Fantastic Four Being Rebooted By Way Of Heroes
The Fantastic Four movies made a fair amount of money and, while not exactly The Dark Knight, were a fair amount of fun. So of course two years after the debut of Fantastic Four: Rise of the Silver Surfer, 20th Century Fox is scrapping them all and starting over. I guess they’re hoping no one will notice that this franchise has been done before?
Variety cites this move as proof that the Fantastic Four franchise has an “enduring lifespan”. I say let’s see how much money it makes, then we’ll talk about enduring lifespan. The last time someone attempted one of these close proximity reboots it was with The Incredible Hulk and, though it’s often glossed over when discussed, it actually made less money than the movie it was rebooting. In this case, we’re not just rebooting one movie, but a movie that was good enough and popular enough to actually spawn a sequel. So seriously, what’s the excuse for doing this again?
My guess is that Fox is bitter than their previous attempt didn’t turn into The Dark Knight. It’s being written by Michael Green, one of the co-exec producer of Heroes. Forget those fun movies you saw last year, now they’re doing it all over again and this time it’ll be full of angst and empty promises of action which never happens! Fox wants to be Warner Bros. Except Warner Bros. has Batman and they have the Fantastic Four. No matter how many times they remake it, no matter if they make it darker and grittier, no matter how they handle it, the Fantastic Four will never, ever be as successful as Batman for one simple reason: They aren’t as popular. They aren’t the X-Men, they aren’t Superman, they aren’t even Iron Man. They’re the Fantastic Four, a mid-level superhero team with a marginal fanbase. Fox was lucky the first two movies did as well as they did. Now they’re throwing money in a lava pit.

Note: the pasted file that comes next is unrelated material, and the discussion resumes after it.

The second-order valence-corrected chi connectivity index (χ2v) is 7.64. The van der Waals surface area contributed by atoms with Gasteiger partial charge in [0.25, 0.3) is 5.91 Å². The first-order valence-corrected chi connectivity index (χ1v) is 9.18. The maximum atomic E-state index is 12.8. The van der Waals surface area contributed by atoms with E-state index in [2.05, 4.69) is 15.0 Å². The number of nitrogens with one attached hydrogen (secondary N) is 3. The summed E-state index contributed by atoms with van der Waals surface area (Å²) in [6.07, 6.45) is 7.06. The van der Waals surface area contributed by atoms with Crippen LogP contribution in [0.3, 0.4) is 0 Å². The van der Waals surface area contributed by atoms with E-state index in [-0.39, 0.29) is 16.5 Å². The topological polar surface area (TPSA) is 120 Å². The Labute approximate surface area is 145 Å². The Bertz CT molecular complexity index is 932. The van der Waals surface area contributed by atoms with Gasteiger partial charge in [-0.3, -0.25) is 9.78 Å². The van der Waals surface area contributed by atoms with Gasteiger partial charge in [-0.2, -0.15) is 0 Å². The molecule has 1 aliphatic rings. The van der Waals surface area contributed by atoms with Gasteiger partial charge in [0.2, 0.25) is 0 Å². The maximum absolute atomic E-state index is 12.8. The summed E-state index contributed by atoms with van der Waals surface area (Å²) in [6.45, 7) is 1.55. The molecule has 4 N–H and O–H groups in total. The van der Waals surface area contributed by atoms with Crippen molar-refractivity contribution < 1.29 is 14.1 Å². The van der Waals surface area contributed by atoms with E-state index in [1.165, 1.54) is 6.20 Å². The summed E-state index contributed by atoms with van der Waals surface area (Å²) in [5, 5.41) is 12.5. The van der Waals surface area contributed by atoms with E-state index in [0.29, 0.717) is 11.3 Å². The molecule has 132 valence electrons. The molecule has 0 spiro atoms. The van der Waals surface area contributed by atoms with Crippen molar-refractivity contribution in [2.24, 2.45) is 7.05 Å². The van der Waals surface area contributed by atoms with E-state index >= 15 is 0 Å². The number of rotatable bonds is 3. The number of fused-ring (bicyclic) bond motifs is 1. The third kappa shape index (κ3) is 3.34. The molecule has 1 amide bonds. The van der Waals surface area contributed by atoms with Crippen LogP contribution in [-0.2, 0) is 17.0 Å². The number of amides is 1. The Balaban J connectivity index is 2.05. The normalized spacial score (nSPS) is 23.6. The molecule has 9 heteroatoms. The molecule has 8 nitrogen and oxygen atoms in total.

UPDATE! Though a possible Fantastic Four reboot has been rumored for some time, the genius folks at Dark Horizons have suggested that Fox might be doing this as a way to hang on to their rights to the franchise. That actually makes a lot of sense. It wouldn't be the first time a Fantastic Four movie has been made merely to secure the franchise's copyright. Whatever Fox's true motives here, the timing of their announcement seems reactionary, in light of Disney's recent announced acquisition of Marvel.
Here's what happened the last time someone made a Fantastic Four movie for legal reasons. Thank you Roger Corman:
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